Martin Thornkvist, who runs a (very cool) indie record label in Sweden that believes in treating fans right, has written up an opinion piece where he tries to envision the role of the record label in five years
. The opening is certainly right in line with my feelings of optimism for the music industry:
When it comes to the future of music I've always consider myself an optimist.
For one I'm certain that musicians and music fans have a prosperous future ahead of them. That's because music is the single most important ingredient in the music business soup and music is of course a result of artists' creative minds. And it's when musicians interact with listeners that a window for business is opening. Not before, and not just because some A&R person, marketeer or CEO open their wallet. That the relationship between musicians and fans is the foundation to the business is the single most important piece of knowledge that we all have to submissively recognize. This is the key to the future for the middle men we call record labels – we have to encourage the interaction and realize that it will live without us.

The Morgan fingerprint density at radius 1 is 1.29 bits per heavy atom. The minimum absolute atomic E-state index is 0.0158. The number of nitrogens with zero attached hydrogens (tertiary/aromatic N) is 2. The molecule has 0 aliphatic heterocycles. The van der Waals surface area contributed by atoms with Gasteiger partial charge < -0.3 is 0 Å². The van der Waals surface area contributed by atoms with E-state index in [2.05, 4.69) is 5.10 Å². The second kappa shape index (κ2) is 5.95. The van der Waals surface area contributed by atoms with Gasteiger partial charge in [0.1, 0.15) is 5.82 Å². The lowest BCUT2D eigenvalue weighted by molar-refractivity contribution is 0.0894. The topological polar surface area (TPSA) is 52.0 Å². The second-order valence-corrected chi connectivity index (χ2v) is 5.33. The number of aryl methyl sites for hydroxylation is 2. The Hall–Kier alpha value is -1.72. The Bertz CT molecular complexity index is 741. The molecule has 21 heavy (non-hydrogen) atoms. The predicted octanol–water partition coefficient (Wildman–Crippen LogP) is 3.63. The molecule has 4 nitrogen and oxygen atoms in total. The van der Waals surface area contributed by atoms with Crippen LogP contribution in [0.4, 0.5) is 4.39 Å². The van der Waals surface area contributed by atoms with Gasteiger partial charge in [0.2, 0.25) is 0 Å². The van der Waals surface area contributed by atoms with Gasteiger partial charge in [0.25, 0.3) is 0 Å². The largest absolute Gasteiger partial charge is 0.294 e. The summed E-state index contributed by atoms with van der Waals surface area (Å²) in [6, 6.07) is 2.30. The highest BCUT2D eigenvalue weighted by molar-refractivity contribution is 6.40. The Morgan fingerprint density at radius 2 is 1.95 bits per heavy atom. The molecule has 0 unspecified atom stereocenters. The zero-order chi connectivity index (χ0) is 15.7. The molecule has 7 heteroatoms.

We as middle men have to remember that we always need to convince our customers (musicians and fans) why they should engage with us. Music on plastic discs or plain mp3s just ain't enough anymore. Competition is hard and consumers don't take bullshit anymore. If they love something you don't offer, they'll go create it themselves.
The whole thing is worth reading, but the final paragraph makes a really important point that we've discussed
in the past, but which often gets forgotten in trying to understand trendlines and the music business. It's that storage is growing ever bigger and ever cheaper at an incredibly rapid pace -- and as such it won't be all that long until you can carry every song ever recorded on a device in your pocket:
In five years a hard drive available to ordinary consumers will carry 35 TB of data. Data = music. 35 TB = 2.5 million songs. Watch this development closely. It's easy to get blinded by Spotify, but imagine when file sharing on the street means transferring the entire music history. At least it is a wild card. Anyhow it seems that we will have to work on better ways of charging for music than 1 dollar a song. Don't you think?
Indeed. When you can carry every song ever... do people really think that $1/song is going to make sense?